Tsunami and Quake strikes at Palu city of Indonesia, 400 feared dead

An estimated 400 people are feared to have dead in the tsunami and quake that struck the city of Palu, Sulawesi Island of Indonesia. The hospitals in the city are struggling hard to accommodate all the injured people who are being brought in large numbers. As per the National Disaster Agency, the death toll has been put at 384, nevertheless, it warned that the death toll might as well increase. Palu has a population of around 3.5 lakh. The news agency, AFP reported that partially covered bodies were strewn on the ground near the shore the day after tsunami waves 1.5 metres or fife feet high came ashore.

Also, there is anxiety about the whereabouts of hundreds of people preparing for beach festival due to the start of Friday evening. When the hospitals were overcrowded, many patients were seen treated in the open air, even as the other survivors helped to fish out the remains of those killed in the disaster. The tsunami was triggered by a strong earthquake that saw buildings crashing and sent locals fleeing for higher ground as a churning wall of water crashed into Palu, where were a total blackout. The shallow 7.5 magnitude tremor was more powerful than a series of earthquakes that killed hundreds on the Indonesian island of Lombok in July and August this year, the report said. In fact, the quake hit just off central Sulawesi at a depth of ten kilometres just before 1100 GMT early evening in Sulawesi, the US Geological Survey was quoted as saying. The main airport in Palu, capital of South Sulawesi province was closed after the tsunami, further complicating any disaster relief efforts. Yesterday’s tremor also felt in the far south of the island in its largest city Makassar and on the neighbouring Kalimantan, Indonesia’s portion of Borneo Island, noted the report.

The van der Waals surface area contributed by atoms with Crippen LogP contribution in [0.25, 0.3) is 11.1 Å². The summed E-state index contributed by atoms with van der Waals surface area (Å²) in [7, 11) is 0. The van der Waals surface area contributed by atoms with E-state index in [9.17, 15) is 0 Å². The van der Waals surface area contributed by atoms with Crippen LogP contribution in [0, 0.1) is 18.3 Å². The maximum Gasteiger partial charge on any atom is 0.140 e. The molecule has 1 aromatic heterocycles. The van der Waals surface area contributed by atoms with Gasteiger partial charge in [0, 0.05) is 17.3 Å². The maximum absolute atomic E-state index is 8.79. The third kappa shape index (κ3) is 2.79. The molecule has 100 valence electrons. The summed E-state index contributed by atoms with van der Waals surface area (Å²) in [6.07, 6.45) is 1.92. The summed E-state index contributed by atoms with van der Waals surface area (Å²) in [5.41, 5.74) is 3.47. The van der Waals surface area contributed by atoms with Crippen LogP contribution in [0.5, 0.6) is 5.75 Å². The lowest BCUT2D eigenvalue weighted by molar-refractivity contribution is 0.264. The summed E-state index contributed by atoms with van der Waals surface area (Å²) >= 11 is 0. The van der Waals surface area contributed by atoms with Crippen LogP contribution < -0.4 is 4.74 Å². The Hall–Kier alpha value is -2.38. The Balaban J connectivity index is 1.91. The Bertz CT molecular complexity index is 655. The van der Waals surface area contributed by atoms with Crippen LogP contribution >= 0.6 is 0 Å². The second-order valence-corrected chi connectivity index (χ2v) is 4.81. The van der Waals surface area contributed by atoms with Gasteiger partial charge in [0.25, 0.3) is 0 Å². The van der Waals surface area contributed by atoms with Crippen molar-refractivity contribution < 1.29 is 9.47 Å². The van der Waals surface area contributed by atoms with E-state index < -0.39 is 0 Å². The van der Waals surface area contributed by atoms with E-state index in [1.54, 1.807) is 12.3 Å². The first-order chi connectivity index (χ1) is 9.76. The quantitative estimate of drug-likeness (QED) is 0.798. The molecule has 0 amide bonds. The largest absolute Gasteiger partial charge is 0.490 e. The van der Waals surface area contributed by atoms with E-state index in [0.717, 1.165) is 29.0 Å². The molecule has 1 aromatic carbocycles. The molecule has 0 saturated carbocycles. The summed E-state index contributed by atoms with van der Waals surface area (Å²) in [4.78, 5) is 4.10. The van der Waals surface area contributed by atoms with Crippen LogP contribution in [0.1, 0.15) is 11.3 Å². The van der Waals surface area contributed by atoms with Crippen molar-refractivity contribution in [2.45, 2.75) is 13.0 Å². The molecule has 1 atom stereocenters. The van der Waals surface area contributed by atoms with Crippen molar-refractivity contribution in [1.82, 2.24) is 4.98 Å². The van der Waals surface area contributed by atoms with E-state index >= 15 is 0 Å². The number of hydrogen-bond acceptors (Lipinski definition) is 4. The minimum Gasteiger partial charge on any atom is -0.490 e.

Indonesia remains one of the most disaster-prone nations on earth, which is lying on the Pacific ‘Ring of Fire’, where tectonic plates collide and many of the world’s volcanic eruptions and earthquakes occur, the report pointed out. A powerful earthquake that struck earlier this year in Lombok killed in excess of 550 people on the holiday island and neighbouring Sumbawa. Indonesia has been hit by a string of other deadly quakes including a devastating 9.1 magnitude tremor that struck off the coast of Sumatra in December 2004.

That Boxing Day quake triggered a tsunami that killed 220,000 throughout the region, including 168,000 in Indonesia.

In 2010, about 430 were killed when a huge quake sparked a tsunami off the coast of Sumatra, while more than 600 were killed in a quake-tsunami disaster on Java island, added the report.